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FeaturesSri Lanka Civil Society Condemns South Africa For Not Handing Over Sudanese President to ICC

Sri Lanka Civil Society Condemns South Africa For Not Handing Over Sudanese President to ICC

Omar al-Bashir

Omar al-Bashir

We, the undersigned groups and individuals in Sri Lanka, express our deep disappointment and outrage over the failure of the South African authorities to apprehend and detain President Omar al-Bashir of Sudan during his recent visit to South Africa for an African Union (AU) summit. This is in a context where President al-Bashir is wanted by the International Criminal Court (ICC) to face trial on charges of war crimes, crimes against humanity and genocide. Not only was President al-Bashir permitted to participate in a highly publicized conference, he was also permitted to leave South Africa in direct violation of an interim order issued on Sunday 14 June by a High Court in Pretoria. This direct violation of the court’s order rendered unenforceable the same court’s welcome ruling the following day that the failure of the authorities to arrest al-Bashir was unconstitutional, and that al-Bashir be arrested and detained pending surrender to the ICC.

Pursuant to Security Council resolution 1593 (2005) which referred the situation in Darfur to the ICC Prosecutor, the ICC has issued two warrants for the arrest of President al-Bashir, one in 2009 for war crimes and crimes against humanity, and another in 2010 for genocide. President al-Bashir has continued to act with impunity despite these warrants. His visit to South Africa presented a real opportunity to bring an international fugitive to justice. As a state party to the Rome Statute of the ICC, South Africa was under a binding legal obligation to arrest President al-Bashir and surrender him to the ICC. Moreover, as the High Court in Pretoria affirmed, South Africa was also under a constitutional obligation – on account of its domestic incorporation of the Rome Statute – to enforce its provisions and arrest al-Bashir pending a formal request by the ICC to surrender him. The court dismissed the South African government’s claim that President al-Bashir was entitled to immunity in terms of domestic and international law. The ruling by the High Court demonstrates the critical role national courts play in supporting the ICC and upholding the international rule of law.

Given the involvement of the government of South Africa in the design of truth and reconciliation processes in Sri Lanka, we the undersigned wish to reiterate the centrality of the rule of law and victims’ right to justice in any efforts aimed at truth-seeking and reconciliation. We also wish to underscore that states must fully comply with their obligations under international law to bring the authors and perpetrators of heinous crimes to justice. We stand in solidarity with victims and human rights defenders from Sudan, South Africa and throughout the globe who continue to struggle to bring to justice those accused of mass atrocities. We also note that the shameful circumstances surrounding President al-Bashir’s visit to, and departure from South Africa will inevitably raise serious concerns over the propriety of the South African government’s involvement in the pursuit of truth and reconciliation in Sri Lanka and elsewhere.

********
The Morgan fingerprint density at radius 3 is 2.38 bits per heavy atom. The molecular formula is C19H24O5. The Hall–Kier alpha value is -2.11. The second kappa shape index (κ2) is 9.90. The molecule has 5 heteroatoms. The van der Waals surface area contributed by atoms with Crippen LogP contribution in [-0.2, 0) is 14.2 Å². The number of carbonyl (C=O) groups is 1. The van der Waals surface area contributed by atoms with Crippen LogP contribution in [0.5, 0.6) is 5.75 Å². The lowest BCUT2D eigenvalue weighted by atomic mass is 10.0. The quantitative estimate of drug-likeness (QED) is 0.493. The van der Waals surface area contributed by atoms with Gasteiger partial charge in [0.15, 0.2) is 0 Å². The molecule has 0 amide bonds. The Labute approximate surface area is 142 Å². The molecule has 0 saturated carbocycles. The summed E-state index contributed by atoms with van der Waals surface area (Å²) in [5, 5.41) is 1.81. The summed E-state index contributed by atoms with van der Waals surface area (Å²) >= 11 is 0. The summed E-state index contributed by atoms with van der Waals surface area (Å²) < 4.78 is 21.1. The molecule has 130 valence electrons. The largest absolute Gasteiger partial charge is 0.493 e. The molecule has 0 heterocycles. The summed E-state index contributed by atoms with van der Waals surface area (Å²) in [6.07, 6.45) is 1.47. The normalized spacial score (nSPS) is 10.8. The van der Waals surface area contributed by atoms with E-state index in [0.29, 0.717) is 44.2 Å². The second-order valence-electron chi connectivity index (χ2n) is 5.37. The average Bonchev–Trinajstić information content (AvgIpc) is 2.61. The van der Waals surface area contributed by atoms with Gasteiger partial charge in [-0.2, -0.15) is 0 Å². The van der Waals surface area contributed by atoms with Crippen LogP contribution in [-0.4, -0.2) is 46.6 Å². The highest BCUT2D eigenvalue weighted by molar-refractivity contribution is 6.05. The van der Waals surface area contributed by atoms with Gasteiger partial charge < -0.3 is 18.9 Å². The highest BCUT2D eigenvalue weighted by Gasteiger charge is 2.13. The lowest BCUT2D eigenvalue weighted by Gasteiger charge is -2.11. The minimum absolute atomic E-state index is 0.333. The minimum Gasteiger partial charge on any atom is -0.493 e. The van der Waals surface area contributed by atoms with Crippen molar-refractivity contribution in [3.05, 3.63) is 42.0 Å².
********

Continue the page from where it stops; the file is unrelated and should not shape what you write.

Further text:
1. Ameer Faaiz – Attorney-at-law
2. Asha – Women’s Rights Activist
3. B. Gowthaman – Attorney-at-law
4. Bhavani Fonseka – Attorney-at-law
5. Bishop Kumara Illangasinghe
6. Brito Fernando
7. Cayathri D
8. Chamila Thushari
9. Chulani Kodikara
10. Dr. Paikiasothy Saravanamuttu
11. Dr. T. Balamurukan – Lecturer, Faculty of Medicine, University of Jaffna
12. Gajen Mahendra
13. Gehan Gunatilleke – Attorney-at-law
14. Gowry – Teacher and Women’s Rights Activist
15. Herman Kumara
16. Isabelle Lassée
17. Juwairia Mohideen
18. K.S. Ratnavale – Attorney-at-law
19. Kumaravadivel Guruparan – Attorney-at-law
20. Lakshan Dias – Attorney-at-law
21. Luwie Ganeshathasan – Attorney-at-law
22. Mahalaxumy Kurushanthan
23. Marisa de Silva
24. Mirak Raheem
25. Nimalka Fernando – Attorney-at-law
26. Niran Anketell – Attorney-at-law
27. Noylin – Women’s Rights Activist
28. P.N. Singham
29. Philip Dissanayake
30. R. Hemalatha – Women’s Action Network (WAN) Jaffna Desk
31. Rajany Chandrasegaram
32. Rev. Fr. Jeyabalan Croos
33. Rev. Fr. M. V. E. Ravichandran – Director, Jaffna Diocesan Catholic Youth Federation
34. Rev. Fr. Nandana Manatunga
35. Rev. Fr. Terrence Fernando – Archdiocese of Colombo
36. Rev. Sr. Deepa Fernando HF
37. Rosanna Flamer-Caldera
38. Ruki Fernando
39. S.C.C. Elankovan
40. Seethalaxmy – Treasurer, Widow’s Society, Jaffna
41. Selvanathan Tharshan – Social Activist
42. Sheila Richards
43. Shreen Abdul Saroor
44. Sudarshana Gunawardena – Attorney-at-law
45. Udaya Kalupathirana
46. Ushananthini Gnanapragasam
47. Vanie Simon
48. Vibulan Shamin – General Hospital, Jaffna
49. Centre for Human Rights and Development (CHRD)
50. Centre for Policy Alternatives (CPA)
51. Dabindu Collective
52. Equal Ground
53. Human Rights Office, Kandy
54. INFORM Human Rights Documentation Centre
55. Mannar Women’s Development Federation (MWDF)
56. National Fisheries Solidarity Movement (NAFSO)
57. Right to Life Human Rights Centre (R2L)
58. Rights Now – Collective for Democracy
59. South Asian Centre for Legal Studies
60. Women’s Action Network (WAN)

- 16th June, 2015

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